Collateral Effects of Your Health Choices

illustration of family made of stethoscope on Healthcare and MedAs you can imagine, my kids have not been spared my health-&-nutrition-for-all mission. If you are a newcomer, you may not know that my kids were adopted from Ukraine at ages 8 and 11 in May 2011. This matters mostly because they weren’t ruined by the Standard American Diet until they were 9 and 12 respectively. So when it became clear that the SAD was not healthy for me, they came along for the collateral ride to a whole foods diet without much ado.

To this the average parent might have an eye-bugging-out response. It ain’t easy parenting adopted children, but I sure did dodge the food bullet with them. So, I hear ya’! I’ve. Got. It. Easy. And you don’t. I know. But I got strategies & suggestions for you.

Here’s why I’m riffing about this. Nearly every parent I have every spoken to about food has serious pangs of guilt over what their kids are eating. And I do realize what a sensitive subject this is. It is way worse than your own diet. WAY worse.

And you should be concerned. We should all be concerned. I am concerned right there with you.

Childhood obesity is on the rise. The last 30 years have been abysmal to the waistline of everyone: children (in 2012 nearly 18% were obese – more than double the percentage 30 years prior), adolescents (21% – more than quadruple), and adults (one in three adults is obese). Frankly, children & adolescents hardly fair better than adults (more than one third of children and adolescents are overweight or obese). To be fair, there is a distinction between overweight and obese but the distinction does not necessarily translate to health outcomes. In plain words, overweight people and obese people are generally equally sick. So, for the sake of argument, we’ll leave overweight and obesity lumped together. They’re both undesirable for a plethora of reasons which you can read about here.

Weight-related health issues are not the only concern linked to diet. There’s compelling science and data strongly suggesting its impact on behavior including hyperactivity and Attention Deficit Disorder. All the chicken-and-the-egg stuff hasn’t been worked out yet. In other words, who knows if sugar & processed foods directly effect behavior or possibly indirectly effect behavior through nutrient deficiency or gut microbe disruption. Point being, food matters!

I’m going to go out on a limb and assume that no one is arguing that childhood (and lifelong) nutrition doesn’t matter.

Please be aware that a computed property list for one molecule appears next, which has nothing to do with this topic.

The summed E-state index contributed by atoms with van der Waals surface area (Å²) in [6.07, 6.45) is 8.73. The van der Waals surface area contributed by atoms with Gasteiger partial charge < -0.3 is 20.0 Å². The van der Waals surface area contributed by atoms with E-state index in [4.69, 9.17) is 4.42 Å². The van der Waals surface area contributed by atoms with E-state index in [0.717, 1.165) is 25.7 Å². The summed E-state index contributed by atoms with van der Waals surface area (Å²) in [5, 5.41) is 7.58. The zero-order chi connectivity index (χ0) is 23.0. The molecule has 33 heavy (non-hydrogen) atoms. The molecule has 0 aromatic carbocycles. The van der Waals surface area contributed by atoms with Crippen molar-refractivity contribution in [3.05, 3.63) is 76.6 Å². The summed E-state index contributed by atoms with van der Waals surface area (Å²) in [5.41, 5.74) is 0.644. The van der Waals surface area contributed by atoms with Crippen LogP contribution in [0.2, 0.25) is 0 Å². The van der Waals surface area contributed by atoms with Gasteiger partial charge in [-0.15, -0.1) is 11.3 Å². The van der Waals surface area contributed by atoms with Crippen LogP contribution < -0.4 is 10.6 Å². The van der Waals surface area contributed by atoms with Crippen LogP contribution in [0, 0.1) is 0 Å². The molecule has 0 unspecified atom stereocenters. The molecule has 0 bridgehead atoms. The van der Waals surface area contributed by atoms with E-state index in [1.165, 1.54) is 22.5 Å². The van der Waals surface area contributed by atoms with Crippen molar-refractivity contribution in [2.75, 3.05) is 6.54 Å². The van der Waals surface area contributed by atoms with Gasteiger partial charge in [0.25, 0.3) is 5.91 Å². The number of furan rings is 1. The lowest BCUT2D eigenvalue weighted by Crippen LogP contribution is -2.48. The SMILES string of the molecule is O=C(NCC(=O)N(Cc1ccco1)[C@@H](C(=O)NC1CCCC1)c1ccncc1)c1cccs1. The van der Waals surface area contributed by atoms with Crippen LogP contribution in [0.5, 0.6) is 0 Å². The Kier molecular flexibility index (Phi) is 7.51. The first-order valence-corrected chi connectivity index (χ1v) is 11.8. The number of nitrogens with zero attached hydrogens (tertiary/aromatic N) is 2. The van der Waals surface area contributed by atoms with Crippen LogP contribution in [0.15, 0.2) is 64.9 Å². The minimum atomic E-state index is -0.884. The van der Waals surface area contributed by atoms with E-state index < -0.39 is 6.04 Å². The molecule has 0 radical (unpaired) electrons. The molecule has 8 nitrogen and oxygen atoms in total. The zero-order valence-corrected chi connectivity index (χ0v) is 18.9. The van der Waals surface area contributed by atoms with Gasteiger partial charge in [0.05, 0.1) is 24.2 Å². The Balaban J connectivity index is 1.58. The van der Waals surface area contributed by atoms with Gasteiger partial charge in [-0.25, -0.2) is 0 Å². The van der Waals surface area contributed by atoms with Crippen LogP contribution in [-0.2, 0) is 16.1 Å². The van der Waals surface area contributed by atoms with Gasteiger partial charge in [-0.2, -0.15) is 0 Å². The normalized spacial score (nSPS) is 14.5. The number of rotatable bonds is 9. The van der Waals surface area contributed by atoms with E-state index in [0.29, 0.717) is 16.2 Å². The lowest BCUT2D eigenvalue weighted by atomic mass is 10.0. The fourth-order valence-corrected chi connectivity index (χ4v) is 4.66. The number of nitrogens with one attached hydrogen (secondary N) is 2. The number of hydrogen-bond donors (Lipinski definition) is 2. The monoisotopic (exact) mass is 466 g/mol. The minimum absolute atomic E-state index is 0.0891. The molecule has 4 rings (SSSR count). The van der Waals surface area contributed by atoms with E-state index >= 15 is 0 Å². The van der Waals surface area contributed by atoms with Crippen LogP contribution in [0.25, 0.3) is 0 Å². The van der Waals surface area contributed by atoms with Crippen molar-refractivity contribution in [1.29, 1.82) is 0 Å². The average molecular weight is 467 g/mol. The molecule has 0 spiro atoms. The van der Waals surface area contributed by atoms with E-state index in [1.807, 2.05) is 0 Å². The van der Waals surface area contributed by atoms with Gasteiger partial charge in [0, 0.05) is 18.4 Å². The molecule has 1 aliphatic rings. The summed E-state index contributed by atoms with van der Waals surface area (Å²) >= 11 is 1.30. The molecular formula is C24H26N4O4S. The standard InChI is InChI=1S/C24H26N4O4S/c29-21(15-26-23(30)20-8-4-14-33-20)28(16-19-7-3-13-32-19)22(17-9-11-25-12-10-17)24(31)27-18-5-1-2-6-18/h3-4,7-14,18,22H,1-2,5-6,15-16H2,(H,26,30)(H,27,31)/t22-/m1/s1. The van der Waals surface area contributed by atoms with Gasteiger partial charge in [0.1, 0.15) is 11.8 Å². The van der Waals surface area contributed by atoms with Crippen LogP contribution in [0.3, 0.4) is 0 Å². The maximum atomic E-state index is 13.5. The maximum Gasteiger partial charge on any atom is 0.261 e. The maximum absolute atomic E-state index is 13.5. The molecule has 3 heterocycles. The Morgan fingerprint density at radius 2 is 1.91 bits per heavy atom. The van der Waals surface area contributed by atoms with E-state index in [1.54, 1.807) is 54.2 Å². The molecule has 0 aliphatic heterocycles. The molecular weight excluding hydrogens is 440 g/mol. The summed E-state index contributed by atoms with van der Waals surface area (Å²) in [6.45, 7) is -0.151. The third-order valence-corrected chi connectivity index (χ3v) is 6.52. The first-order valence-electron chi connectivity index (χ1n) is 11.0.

The words "too much sugar" written in sugar grains.  Overhead viDo I think my kids get their junk on while I’m not looking? Of course they do. Hard as I try, I am not scary enough to wrack them with non-stop crap-food fear big enough to win out over the almighty Skittle. The sugar battle’s too big. Even for me.

So at some point, I had to ask myself, “If I can’t dole out every bite they eat, what’s the best thing I can do for them?”. For me, it boiled down to this: 1-I can educate them and 2-I can re-educate them. And then, as painful as it is, I must relinquish them to their own inner voice of wisdom (that is still a work in progress).

So what does their “education” look like? I talk about protein, fats, carbohydrates, vitamins, minerals, prebiotic & probiotic foods, and other difference-makers in real food that don’t exist is faux-food. When they eat super healthy, I point out how awesome & strong they feel! And when they eat sugar and act crazy (I won’t rat out the one kid of mine to whom I am referring), I point out their nuttiness (and lately said kid has even keenly observed his own behavior to be “a bit much while on sugar”). When they get pimples (which neither of them get when they eat clean, whole foods but always get on processed foods/sweets), I suggest that what is happening on the inside of their body has to be at least 100 times worse! Ewww!

When athletes eat well, we capitalize on the real life example (I can’t thank you enough, LeBron, for going Paleo! and our very own Max Schrock who did the hard work this summer) and put our kids in the same position. We give them the hypothetical edge. And they love it!

We talk about how, as a family, we are significantly healthier (hardly a common cold is caught in our house and no one takes a single prescription medicine!) than many other kids at school.

In short, we do what we can to bring good nutrition to life for them. To make it matter. With kids, it’s not easy. We’re up against the almighty Skittle. Our work’s cut out for us! So we talk a lot about food and how it can either help them become bulletproof (not really, but sorta) or turn them into a target for injury, illness, and disease. We don’t fear monger. We talk. We point things out. We draw possibly less than obvious conclusions. Maybe, on occasion, we exaggerate. Hey, we’re up against the almighty Skittle.

You know what else we do? We cook! And we eat!! And when we’re really good, we grow some of our own food (this is powerful!). And when we’re not as good, we go to the farmer’s market (and sometimes we go directly to farms) and we meet the people who grew our food (and it drives me berserk when they’re eating donuts & croissants while selling their grass-fed beef, pastured chickens, organically-grown greens & fresh ginger – smh!). We also honor our food, enjoy cooking it, and relish eating it. We give food its due.

All of these suggestions & strategies make a difference and I hope you are doing at least some of them, but the single biggest thing we do for our kid’s future nutrition is model good choices for them. And sometimes, we have a treat and eat ice cream with them! Don’t forget you are your child’s super hero!!